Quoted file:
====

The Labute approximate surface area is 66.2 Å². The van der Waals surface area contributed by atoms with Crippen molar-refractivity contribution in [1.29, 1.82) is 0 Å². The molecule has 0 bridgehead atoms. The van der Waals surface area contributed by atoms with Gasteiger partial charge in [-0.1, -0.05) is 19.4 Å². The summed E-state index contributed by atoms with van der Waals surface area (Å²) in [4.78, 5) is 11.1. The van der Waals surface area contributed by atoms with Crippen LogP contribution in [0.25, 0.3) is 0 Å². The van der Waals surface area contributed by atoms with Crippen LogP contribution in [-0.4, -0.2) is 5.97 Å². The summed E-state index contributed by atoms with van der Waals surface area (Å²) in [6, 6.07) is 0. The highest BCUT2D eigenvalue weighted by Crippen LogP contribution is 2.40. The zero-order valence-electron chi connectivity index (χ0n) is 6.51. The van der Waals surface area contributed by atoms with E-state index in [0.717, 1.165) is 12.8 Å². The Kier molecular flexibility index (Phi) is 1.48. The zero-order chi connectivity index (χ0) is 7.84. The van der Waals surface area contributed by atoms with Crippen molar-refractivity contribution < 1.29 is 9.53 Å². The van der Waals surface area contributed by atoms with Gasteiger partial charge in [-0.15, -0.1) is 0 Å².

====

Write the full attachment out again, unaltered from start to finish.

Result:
The Labute approximate surface area is 66.2 Å². The van der Waals surface area contributed by atoms with Crippen molar-refractivity contribution in [1.29, 1.82) is 0 Å². The molecule has 0 bridgehead atoms. The van der Waals surface area contributed by atoms with Gasteiger partial charge in [-0.1, -0.05) is 19.4 Å². The summed E-state index contributed by atoms with van der Waals surface area (Å²) in [4.78, 5) is 11.1. The van der Waals surface area contributed by atoms with Crippen LogP contribution in [0.25, 0.3) is 0 Å². The van der Waals surface area contributed by atoms with Crippen LogP contribution in [-0.4, -0.2) is 5.97 Å². The summed E-state index contributed by atoms with van der Waals surface area (Å²) in [6, 6.07) is 0. The highest BCUT2D eigenvalue weighted by Crippen LogP contribution is 2.40. The zero-order valence-electron chi connectivity index (χ0n) is 6.51. The van der Waals surface area contributed by atoms with E-state index in [0.717, 1.165) is 12.8 Å². The Kier molecular flexibility index (Phi) is 1.48. The zero-order chi connectivity index (χ0) is 7.84. The van der Waals surface area contributed by atoms with Crippen molar-refractivity contribution < 1.29 is 9.53 Å². The van der Waals surface area contributed by atoms with Gasteiger partial charge in [-0.15, -0.1) is 0 Å².